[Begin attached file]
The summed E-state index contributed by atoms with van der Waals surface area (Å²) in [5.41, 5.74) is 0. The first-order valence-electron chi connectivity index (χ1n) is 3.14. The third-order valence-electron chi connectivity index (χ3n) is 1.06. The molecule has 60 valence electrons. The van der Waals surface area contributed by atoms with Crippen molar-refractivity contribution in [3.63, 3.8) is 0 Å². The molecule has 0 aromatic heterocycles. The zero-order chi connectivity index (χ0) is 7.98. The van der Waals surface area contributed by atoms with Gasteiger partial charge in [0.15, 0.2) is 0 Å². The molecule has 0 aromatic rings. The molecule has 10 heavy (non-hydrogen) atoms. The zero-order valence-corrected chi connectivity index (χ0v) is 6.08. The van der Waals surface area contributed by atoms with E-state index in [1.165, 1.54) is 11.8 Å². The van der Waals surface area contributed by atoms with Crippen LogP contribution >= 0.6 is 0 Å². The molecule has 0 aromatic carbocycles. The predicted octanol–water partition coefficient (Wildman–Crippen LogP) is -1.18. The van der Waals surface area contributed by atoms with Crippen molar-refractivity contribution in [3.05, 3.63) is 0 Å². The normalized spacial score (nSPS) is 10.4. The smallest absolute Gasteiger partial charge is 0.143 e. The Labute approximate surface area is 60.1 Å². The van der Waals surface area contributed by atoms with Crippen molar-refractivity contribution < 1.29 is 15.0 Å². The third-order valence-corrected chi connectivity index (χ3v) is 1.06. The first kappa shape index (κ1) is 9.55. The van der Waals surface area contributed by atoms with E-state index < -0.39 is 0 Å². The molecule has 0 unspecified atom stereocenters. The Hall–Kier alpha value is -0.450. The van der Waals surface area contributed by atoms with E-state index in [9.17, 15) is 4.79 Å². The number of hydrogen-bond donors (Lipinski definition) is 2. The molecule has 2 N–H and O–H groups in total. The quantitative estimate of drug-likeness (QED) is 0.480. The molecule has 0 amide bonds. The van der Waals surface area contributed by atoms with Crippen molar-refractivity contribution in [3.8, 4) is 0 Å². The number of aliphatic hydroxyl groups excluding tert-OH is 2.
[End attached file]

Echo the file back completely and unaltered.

The summed E-state index contributed by atoms with van der Waals surface area (Å²) in [5.41, 5.74) is 0. The first-order valence-electron chi connectivity index (χ1n) is 3.14. The third-order valence-electron chi connectivity index (χ3n) is 1.06. The molecule has 60 valence electrons. The van der Waals surface area contributed by atoms with Crippen molar-refractivity contribution in [3.63, 3.8) is 0 Å². The molecule has 0 aromatic heterocycles. The zero-order chi connectivity index (χ0) is 7.98. The van der Waals surface area contributed by atoms with Gasteiger partial charge in [0.15, 0.2) is 0 Å². The molecule has 0 aromatic rings. The molecule has 10 heavy (non-hydrogen) atoms. The zero-order valence-corrected chi connectivity index (χ0v) is 6.08. The van der Waals surface area contributed by atoms with E-state index in [1.165, 1.54) is 11.8 Å². The van der Waals surface area contributed by atoms with Crippen LogP contribution >= 0.6 is 0 Å². The molecule has 0 aromatic carbocycles. The predicted octanol–water partition coefficient (Wildman–Crippen LogP) is -1.18. The van der Waals surface area contributed by atoms with Crippen molar-refractivity contribution in [3.05, 3.63) is 0 Å². The normalized spacial score (nSPS) is 10.4. The smallest absolute Gasteiger partial charge is 0.143 e. The Labute approximate surface area is 60.1 Å². The van der Waals surface area contributed by atoms with Crippen molar-refractivity contribution < 1.29 is 15.0 Å². The third-order valence-corrected chi connectivity index (χ3v) is 1.06. The first kappa shape index (κ1) is 9.55. The van der Waals surface area contributed by atoms with E-state index < -0.39 is 0 Å². The molecule has 0 unspecified atom stereocenters. The Hall–Kier alpha value is -0.450. The van der Waals surface area contributed by atoms with E-state index in [9.17, 15) is 4.79 Å². The number of hydrogen-bond donors (Lipinski definition) is 2. The molecule has 2 N–H and O–H groups in total. The quantitative estimate of drug-likeness (QED) is 0.480. The molecule has 0 amide bonds. The van der Waals surface area contributed by atoms with Crippen molar-refractivity contribution in [3.8, 4) is 0 Å². The number of aliphatic hydroxyl groups excluding tert-OH is 2.